of Christ. It is also the signal for a bout of goodwill and over-eating, followed closely by and indi gestion.
Christmas is the children's festival. It is also the signal for a bout of excitement and enjoyment followed by sickness and over-tiredness. Christmas can be a promise of family love and toleration or just a dread prospect of sheer exhaustion.
Christmas should be a time for rest and thought, recuperation and conversation — a chance to walk and play with the children, an opportunity for enjoying family. life. Too often it is the exact opposite.
In their endeavour to make Christmas memorable too many mothers work too hard, cook too much. eat too little and sink paralysed in front of the telly.
In an effort to take the work out of Christmas some people stay in hotels. But unless you have no family this is not a real Christmas, just another break from routine with a few crackers and funny hats to make it different.
Those who stay at home have the right idea, but the cost shouldn't have to be an exhausted mum. Ending up dead tired is not my idea of Christmas, or any other
mother's, but that's the way it seems to work out.
.Every bit of work, from buying postage stamps to filling stockings, seems to fall on her. Unhappily, unless she has willing older children, Christmas can be a gloomy prospect.
One friend of mine is positively dreading it. With four young children, a barrack of a house and days of catering to organise (how many loaves of bread will we need. how much butter?), she sighed, "I almost can't face it".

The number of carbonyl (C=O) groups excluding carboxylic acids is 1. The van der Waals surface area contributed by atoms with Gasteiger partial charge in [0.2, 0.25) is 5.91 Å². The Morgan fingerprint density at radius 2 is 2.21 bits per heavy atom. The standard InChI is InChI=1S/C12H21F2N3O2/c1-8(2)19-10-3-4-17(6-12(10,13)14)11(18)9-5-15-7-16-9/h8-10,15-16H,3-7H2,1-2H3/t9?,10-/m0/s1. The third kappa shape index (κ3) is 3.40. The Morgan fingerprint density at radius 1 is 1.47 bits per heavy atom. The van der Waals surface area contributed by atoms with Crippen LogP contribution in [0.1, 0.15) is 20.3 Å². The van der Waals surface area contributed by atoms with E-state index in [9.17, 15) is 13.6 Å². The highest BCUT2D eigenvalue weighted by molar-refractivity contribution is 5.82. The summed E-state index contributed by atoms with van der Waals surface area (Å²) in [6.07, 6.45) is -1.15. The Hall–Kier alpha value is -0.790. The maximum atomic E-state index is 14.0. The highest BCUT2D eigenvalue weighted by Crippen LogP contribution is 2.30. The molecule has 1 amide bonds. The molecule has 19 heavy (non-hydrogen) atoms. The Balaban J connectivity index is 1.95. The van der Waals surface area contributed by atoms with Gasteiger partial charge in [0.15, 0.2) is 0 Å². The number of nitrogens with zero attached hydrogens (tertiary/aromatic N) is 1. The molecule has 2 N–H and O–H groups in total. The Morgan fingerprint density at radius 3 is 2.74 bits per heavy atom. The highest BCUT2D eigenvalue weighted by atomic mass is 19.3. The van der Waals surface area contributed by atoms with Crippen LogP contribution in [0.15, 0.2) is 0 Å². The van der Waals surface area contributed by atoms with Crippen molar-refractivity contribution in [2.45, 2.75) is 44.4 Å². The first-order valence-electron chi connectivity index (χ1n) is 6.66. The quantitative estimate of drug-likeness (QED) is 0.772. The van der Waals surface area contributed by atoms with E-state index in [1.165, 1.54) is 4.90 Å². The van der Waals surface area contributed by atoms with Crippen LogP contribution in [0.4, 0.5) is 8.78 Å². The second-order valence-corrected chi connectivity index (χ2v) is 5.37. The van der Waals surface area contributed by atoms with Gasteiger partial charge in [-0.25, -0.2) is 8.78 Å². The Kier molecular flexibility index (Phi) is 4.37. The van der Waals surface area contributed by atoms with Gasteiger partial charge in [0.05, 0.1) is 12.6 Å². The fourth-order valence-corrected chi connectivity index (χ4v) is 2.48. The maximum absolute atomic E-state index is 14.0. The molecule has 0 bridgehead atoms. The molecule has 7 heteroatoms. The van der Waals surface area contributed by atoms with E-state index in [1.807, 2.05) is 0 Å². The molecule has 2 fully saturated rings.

Like every other mum, however. she will — for what is Christmas without her? Who would make sure that stocking fillers are bought or that Uncle
Clarence gets his favourite tobacco? Who searches the house for last year's decorations. finds the Infant for the crib?
Who remembers to stock up on matches and candles apart from all the other hundred and one things that go to make a successful Christmas. Although they may sometimes wish to be Manes, all mums are Marthas when it comes to Christmas.
In an effort — not to save her work, for that would be impossible — but at least to make her life less harassed — I have worked out a scheme which anyone could follow. It depends upon organisation, for that is the only way to make Christmas more of ,a joy and less of a grind than usual.
Everything possible must be done in advance. Puddings should have been made by now, the turkey ordered and Christmas presents almost, if not quite, bought. Leave them until December and you not only find less choice in the shops you also have to contend with crowds almost worse than
the January sales.
A good ploy as far as presents are concerned is to buy each relative the game gift, especially if they are not likely to see each other very often. Married couples might welcome something for their home such as a pretty set of party table napkins or a candle holder with a decorative candle.
Smokers could be presented with an originally-designed ashtray. sweet-eaters with an exotic box of home-made chocolates, aged aunts with some gorgeous bath essence. None of these need be very expensive, and they will not tax the imagination one bit.
During the busy week just before Christmas when the kick are home from school, make use of them if they are old enough — or give them a large paint brush, a palette of block paints and wodges of newsprint (from all good art shops), if they are not.
For an investment of about 7s. 6d. you can keep the kids happy while you get on with the job. Happy Christmas!